No two people could be more diametrically opposed in their sentiments and approaches to Italian wine than Ceri Smith, one of our nation’s leading wine retailers and tastemakers, and James Suckling, one of our nation’s leading wine critics and tastemakers.
But this week, the unlikely pair sent messages to their supporters in which their views seamlessly aligned: in urgent tones, both are asking their followers to register their dismay at the thought of 100 percent tariffs on Italian wines and other European agro products currently being considered by the Trump administration.
“Proposed higher tariffs on expanded list of European wines could devastate business, say importers and retailers,” according to a piece published earlier this week by the popular wine trade-focused blog SevenFifty.
Michael Skurnik, a leading importer of Italian wines in the U.S., was quoted in the article: “If enacted, these tariffs could have the effect of essentially crippling the importation and sale of European wine in the U.S. This would mean a devastating loss of revenues, jobs, and taxes to many sectors of the U.S. economy.”
Trade wars like this are nothing new to the U.S. nor the global economy. Few in the wine industry are old enough to remember the Banana Wars of the 1990s. During that decade, the U.S. “imposed a retaliatory range of 100 per cent import duties on European products, encompassing everything from Scottish cashmere to French cheese” (the Guardian).
At the time, the U.S. was retaliating for an EU quota on bananas grown in Latin America but sold by north American companies. Today, the U.S. is retaliating for Airbus subsidies illegally doled out to European interests and for a proposed European “digital service tax.”
What do bananas have to do with cashmere and cheese? What do wine and cheese have to do with airplanes and online advertising? That’s how trade wars work.
Earlier this week, I spoke to one of the top sales agents in California for the largest distributor of fine wines and spirits in the U.S. Even his Trump-supporter colleagues share his fear that said tariffs would decimate their business, not to mention many of their suppliers’ and clients’ businesses. He told me that even his boss, an avid “Trumper,” recognized that many of his employees would have to be dismissed if the tariffs were implemented.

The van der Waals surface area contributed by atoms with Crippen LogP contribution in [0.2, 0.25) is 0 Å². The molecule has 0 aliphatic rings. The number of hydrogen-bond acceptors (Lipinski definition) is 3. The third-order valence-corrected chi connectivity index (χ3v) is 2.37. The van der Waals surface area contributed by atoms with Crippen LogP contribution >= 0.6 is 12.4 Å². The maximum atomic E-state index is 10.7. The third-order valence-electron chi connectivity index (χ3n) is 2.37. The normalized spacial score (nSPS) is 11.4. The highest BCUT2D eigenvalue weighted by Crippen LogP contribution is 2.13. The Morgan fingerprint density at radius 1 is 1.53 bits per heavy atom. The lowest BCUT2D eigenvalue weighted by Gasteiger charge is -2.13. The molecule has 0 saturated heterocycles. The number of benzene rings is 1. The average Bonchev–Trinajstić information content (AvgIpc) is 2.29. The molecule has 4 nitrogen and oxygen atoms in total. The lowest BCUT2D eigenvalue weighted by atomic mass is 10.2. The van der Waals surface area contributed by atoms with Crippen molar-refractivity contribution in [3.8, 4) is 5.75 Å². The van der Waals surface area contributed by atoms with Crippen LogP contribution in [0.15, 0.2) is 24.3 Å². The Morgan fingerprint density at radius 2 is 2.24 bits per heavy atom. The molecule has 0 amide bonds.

Think of your average Italian restaurant in the U.S., he said, where the wine programs are designed around Italian wines that land at “by the glass” prices. The industry rule of thumb calls for wines by-the-glass to be sold at the same price as the wholesale cost of the of the bottle. An $8-9 by-the-glass wine would now cost $16-18.
Would you pay $18 for a glass of Sangiovese that cost $9 the previous day?
The reasoning is oversimplified here for sake of argument but you get the picture.
According to some estimates, 70 percent of the wine grown in Italy is shipped to the U.S. In many cases, Italian wineries sell nearly 100 percent of their products to the U.S. If the Trump administration implements the tariffs, the entire industry would be disrupted — from top to bottom. The people in the middle would devastated as well (including me and my marketing consulting business).
Ceri and James included the following links where Americans can send messages to their representatives in congress and the U.S. Trade Representative to stop these tariffs from taking effect.
To your senators (via the National Association of Wine Retailers):
To your congressperson (via the National Association of Wine Retailers):
To the United States Trade Representative:
If you love Italian wine and the people who grow, make, and sell it, I encourage you to join Ceri, James, and me in taking action.